The term open educational resources (OER) was coined at UNESCO’s 2002 Forum on Open Courseware. In 2012, the Paris OER Declaration was released during the first OER World OER Congress held in France. Marking the 15th anniversary of OER, the 2nd World OER Congress was held in Slovenia in 2017. The Ljubljana Action Plan defines OER as
“teaching, learning and research materials in any medium – digital or otherwise – that reside in the public domain or have been released under an open license that permits no-cost access, use, adaptation and redistribution by others with no or limited restrictions. Open licensing is built within the framework of intellectual property rights as defined by relevant international conventions to respect the authorship of work. OER are a strategic opportunity to improve knowledge sharing, capacity building and universal access to quality learning and teaching resources” (UNESCO Ljubljana Action Plan, 2017).
Education systems around the world are facing pressure to increase access to education and training, while also ensuring it is affordable and meets high quality standards. While governments have signed on to international agreements in support of education as a fundamental human right and as a sustainable development goal (SDG), many are finding that cost and quality factors are making it difficult for them to meet their obligations. To this end, COL’s Kuala Lumpur Declaration (Commonwealth of Learning, 2016) recommends the mainstreaming of OER use by developing strategies and policies at governmental and institutional levels to enhance quality while potentially reducing the cost of education.
Access to relevant learning resources is an important aspect of lifelong learning and the ability to provide that access at the necessary scale is proving a challenge. Addressing this challenge is essential to ensuring inclusive and equitable quality education and lifelong learning opportunities for all, as outlined in SDG4, as well as supporting citizens in gaining sustainable livelihoods.
COL has identified the development of OER as a potential answer to these challenges. OER provide governments, institutions, organizations and individuals with access to some of the best materials available globally, allow them to adapt the materials to fit the local context and reduce the costs associated with materials and course development.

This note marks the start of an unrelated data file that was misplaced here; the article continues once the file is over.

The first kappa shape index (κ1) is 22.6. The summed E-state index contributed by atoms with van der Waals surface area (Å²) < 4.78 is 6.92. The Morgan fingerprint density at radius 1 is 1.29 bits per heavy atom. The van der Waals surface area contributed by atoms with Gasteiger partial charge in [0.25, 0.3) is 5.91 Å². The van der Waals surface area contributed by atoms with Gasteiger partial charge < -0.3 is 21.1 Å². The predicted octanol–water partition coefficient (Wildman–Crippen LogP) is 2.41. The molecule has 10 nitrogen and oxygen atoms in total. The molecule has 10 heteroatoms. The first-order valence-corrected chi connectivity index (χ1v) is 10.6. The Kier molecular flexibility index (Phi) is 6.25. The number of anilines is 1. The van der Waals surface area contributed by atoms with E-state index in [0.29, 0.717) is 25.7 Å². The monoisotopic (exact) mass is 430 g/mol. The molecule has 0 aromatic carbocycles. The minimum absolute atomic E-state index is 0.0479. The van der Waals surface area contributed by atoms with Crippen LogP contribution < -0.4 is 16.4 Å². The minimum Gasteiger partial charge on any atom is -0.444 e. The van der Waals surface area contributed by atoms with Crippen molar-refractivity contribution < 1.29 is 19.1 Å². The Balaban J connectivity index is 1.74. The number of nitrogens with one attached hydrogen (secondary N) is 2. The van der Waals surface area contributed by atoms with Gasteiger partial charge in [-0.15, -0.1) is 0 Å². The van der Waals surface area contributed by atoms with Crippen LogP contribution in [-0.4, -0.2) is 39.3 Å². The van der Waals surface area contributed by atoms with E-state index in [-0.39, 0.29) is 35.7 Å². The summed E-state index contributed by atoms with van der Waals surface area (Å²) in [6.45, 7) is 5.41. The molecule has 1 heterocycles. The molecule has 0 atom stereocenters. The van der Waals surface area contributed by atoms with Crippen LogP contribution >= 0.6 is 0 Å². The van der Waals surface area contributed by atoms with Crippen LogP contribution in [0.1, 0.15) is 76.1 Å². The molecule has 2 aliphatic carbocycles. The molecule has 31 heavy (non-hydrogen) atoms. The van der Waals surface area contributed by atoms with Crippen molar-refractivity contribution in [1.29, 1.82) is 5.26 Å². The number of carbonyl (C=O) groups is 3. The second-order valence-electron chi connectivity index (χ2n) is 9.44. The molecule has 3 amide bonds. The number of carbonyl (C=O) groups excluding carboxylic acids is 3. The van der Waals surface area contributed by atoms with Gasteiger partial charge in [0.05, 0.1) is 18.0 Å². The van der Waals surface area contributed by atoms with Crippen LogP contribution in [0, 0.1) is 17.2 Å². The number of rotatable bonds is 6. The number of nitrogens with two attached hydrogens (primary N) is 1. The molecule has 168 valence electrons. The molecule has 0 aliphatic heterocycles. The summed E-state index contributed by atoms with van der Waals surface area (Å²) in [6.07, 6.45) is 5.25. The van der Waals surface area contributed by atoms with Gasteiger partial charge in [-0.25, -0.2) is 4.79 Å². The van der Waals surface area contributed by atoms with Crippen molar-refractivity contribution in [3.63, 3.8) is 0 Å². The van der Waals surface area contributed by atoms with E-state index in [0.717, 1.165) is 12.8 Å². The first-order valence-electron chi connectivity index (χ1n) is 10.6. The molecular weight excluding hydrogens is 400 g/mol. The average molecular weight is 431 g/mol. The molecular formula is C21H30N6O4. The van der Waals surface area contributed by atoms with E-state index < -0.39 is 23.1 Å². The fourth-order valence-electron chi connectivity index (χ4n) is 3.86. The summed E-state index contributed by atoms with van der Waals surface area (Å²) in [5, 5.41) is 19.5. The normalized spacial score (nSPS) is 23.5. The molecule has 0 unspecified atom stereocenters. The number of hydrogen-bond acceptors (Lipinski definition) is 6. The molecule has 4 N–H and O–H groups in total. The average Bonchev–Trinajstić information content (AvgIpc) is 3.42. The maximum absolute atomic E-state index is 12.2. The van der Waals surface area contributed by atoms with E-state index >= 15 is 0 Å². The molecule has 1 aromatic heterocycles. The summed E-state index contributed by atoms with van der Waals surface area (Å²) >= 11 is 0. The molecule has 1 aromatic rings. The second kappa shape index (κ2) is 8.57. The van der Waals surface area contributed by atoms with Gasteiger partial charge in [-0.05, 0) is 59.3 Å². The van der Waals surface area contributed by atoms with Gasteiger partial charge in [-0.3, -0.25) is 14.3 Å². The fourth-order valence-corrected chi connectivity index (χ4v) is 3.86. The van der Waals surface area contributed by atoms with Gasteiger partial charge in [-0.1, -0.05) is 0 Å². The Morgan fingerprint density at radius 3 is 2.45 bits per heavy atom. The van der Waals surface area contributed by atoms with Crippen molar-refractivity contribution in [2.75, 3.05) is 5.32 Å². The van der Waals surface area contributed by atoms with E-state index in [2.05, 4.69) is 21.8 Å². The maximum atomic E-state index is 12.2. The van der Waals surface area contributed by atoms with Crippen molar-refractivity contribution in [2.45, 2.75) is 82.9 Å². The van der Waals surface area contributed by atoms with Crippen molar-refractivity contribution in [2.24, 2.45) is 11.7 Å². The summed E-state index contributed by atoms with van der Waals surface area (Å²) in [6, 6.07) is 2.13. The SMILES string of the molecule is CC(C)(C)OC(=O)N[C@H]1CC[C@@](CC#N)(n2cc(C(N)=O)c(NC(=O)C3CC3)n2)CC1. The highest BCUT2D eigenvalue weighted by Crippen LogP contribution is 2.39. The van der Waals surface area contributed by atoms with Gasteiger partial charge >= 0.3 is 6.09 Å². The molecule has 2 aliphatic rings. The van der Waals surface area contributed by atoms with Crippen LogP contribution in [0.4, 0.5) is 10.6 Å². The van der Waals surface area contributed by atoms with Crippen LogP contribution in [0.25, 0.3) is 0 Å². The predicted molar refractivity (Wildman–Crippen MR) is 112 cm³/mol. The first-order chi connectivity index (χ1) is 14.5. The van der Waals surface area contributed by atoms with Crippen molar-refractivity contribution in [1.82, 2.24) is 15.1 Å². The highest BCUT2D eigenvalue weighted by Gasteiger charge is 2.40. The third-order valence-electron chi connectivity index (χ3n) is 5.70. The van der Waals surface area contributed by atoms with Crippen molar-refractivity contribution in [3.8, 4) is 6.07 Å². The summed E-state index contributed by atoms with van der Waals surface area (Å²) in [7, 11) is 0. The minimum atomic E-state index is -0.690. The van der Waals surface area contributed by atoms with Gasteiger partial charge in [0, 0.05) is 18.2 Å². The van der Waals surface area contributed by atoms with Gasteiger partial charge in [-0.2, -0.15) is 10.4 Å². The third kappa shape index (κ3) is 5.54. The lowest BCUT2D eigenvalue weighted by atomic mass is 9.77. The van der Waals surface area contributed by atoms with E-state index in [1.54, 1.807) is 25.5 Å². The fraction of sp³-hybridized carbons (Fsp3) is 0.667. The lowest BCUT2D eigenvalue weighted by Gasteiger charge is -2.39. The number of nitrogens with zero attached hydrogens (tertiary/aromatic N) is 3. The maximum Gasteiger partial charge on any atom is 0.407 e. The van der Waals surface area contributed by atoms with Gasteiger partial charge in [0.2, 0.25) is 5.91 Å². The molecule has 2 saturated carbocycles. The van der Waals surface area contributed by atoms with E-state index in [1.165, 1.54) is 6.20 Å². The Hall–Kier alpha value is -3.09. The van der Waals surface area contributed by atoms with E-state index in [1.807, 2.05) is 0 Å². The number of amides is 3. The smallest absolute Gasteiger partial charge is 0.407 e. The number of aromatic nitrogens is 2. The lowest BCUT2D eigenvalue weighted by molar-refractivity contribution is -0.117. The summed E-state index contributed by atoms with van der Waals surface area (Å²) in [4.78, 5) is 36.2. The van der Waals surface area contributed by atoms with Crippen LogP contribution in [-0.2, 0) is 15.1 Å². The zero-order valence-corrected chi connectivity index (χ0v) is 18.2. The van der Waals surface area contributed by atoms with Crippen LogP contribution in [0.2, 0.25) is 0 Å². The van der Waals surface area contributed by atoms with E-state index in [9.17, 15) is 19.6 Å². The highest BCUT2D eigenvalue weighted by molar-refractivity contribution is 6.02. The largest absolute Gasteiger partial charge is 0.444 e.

OER for Skills Development
The OER for Skills Development is a three-year project funded by The William and Flora Hewlett Foundation, USA. Over the course of the project (July 2015 – June2018), COL has worked with approximately 80 institutions at different levels of the educational spectrum to support capacity building in OER, the integration of information and communication technology (ICT) in teaching and learning, policy development for OER and the development of relevant courses by repurposing OER to be made available as OER. Further, COL has supported several institutions to mainstream OER at a systemic level.
In the three years of operation, the project has supported the development of 29 provincial OER policies and guidelines in three countries, developed 53 institutional OER policies in the higher education and TVET sectors, trained approximately 300 teachers in over 100 institutions on the use of OER teaching and learning, sensitized over 650 policymakers on the benefits of OER for education, and developed 26 courses and toolkits contributing to the propagation of OER. Further, the OERFAQ.info community of practice, which answers over 100 peer-reviewed FAQs, has become a main go-to place for all things OER.
COL’s long-term vision is for institutions and organisations across the Commonwealth to develop and use OER-based courses and materials to provide access to quality education and training and support the development of sustainable livelihoods for all Commonwealth citizens.
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